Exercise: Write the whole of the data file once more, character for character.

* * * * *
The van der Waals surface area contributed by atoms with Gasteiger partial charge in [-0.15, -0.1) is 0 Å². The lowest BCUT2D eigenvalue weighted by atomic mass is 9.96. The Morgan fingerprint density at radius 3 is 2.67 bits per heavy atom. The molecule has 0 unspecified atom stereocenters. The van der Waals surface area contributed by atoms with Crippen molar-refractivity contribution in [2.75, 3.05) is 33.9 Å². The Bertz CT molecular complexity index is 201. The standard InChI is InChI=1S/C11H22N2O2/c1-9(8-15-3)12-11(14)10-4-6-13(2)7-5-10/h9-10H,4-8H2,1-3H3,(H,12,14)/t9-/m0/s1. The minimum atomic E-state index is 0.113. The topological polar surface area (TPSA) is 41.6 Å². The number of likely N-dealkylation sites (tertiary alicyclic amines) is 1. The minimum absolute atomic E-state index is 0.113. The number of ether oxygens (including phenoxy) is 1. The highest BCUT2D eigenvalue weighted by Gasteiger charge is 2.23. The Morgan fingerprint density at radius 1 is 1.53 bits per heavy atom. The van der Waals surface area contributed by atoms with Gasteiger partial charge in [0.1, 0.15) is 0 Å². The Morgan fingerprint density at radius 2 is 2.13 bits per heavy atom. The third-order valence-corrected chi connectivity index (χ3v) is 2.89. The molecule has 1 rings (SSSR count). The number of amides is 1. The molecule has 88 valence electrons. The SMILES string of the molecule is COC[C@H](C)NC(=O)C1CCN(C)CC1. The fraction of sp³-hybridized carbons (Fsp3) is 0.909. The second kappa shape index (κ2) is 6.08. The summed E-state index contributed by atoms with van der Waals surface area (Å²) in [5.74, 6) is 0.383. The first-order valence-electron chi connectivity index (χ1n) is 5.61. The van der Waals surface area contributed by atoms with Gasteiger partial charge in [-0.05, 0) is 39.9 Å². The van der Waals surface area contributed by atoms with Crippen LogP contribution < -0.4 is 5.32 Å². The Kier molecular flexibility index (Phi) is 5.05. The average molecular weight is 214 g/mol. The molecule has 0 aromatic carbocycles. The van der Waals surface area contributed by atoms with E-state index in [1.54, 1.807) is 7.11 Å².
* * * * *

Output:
The van der Waals surface area contributed by atoms with Gasteiger partial charge in [-0.15, -0.1) is 0 Å². The lowest BCUT2D eigenvalue weighted by atomic mass is 9.96. The Morgan fingerprint density at radius 3 is 2.67 bits per heavy atom. The molecule has 0 unspecified atom stereocenters. The van der Waals surface area contributed by atoms with Crippen molar-refractivity contribution in [2.75, 3.05) is 33.9 Å². The Bertz CT molecular complexity index is 201. The standard InChI is InChI=1S/C11H22N2O2/c1-9(8-15-3)12-11(14)10-4-6-13(2)7-5-10/h9-10H,4-8H2,1-3H3,(H,12,14)/t9-/m0/s1. The minimum atomic E-state index is 0.113. The topological polar surface area (TPSA) is 41.6 Å². The number of likely N-dealkylation sites (tertiary alicyclic amines) is 1. The minimum absolute atomic E-state index is 0.113. The number of ether oxygens (including phenoxy) is 1. The highest BCUT2D eigenvalue weighted by Gasteiger charge is 2.23. The Morgan fingerprint density at radius 1 is 1.53 bits per heavy atom. The van der Waals surface area contributed by atoms with Gasteiger partial charge in [0.1, 0.15) is 0 Å². The Morgan fingerprint density at radius 2 is 2.13 bits per heavy atom. The third-order valence-corrected chi connectivity index (χ3v) is 2.89. The molecule has 1 rings (SSSR count). The number of amides is 1. The molecule has 88 valence electrons. The SMILES string of the molecule is COC[C@H](C)NC(=O)C1CCN(C)CC1. The fraction of sp³-hybridized carbons (Fsp3) is 0.909. The second kappa shape index (κ2) is 6.08. The summed E-state index contributed by atoms with van der Waals surface area (Å²) in [5.74, 6) is 0.383. The first-order valence-electron chi connectivity index (χ1n) is 5.61. The van der Waals surface area contributed by atoms with Gasteiger partial charge in [-0.05, 0) is 39.9 Å². The van der Waals surface area contributed by atoms with Crippen LogP contribution < -0.4 is 5.32 Å². The Kier molecular flexibility index (Phi) is 5.05. The average molecular weight is 214 g/mol. The molecule has 0 aromatic carbocycles. The van der Waals surface area contributed by atoms with E-state index in [1.54, 1.807) is 7.11 Å².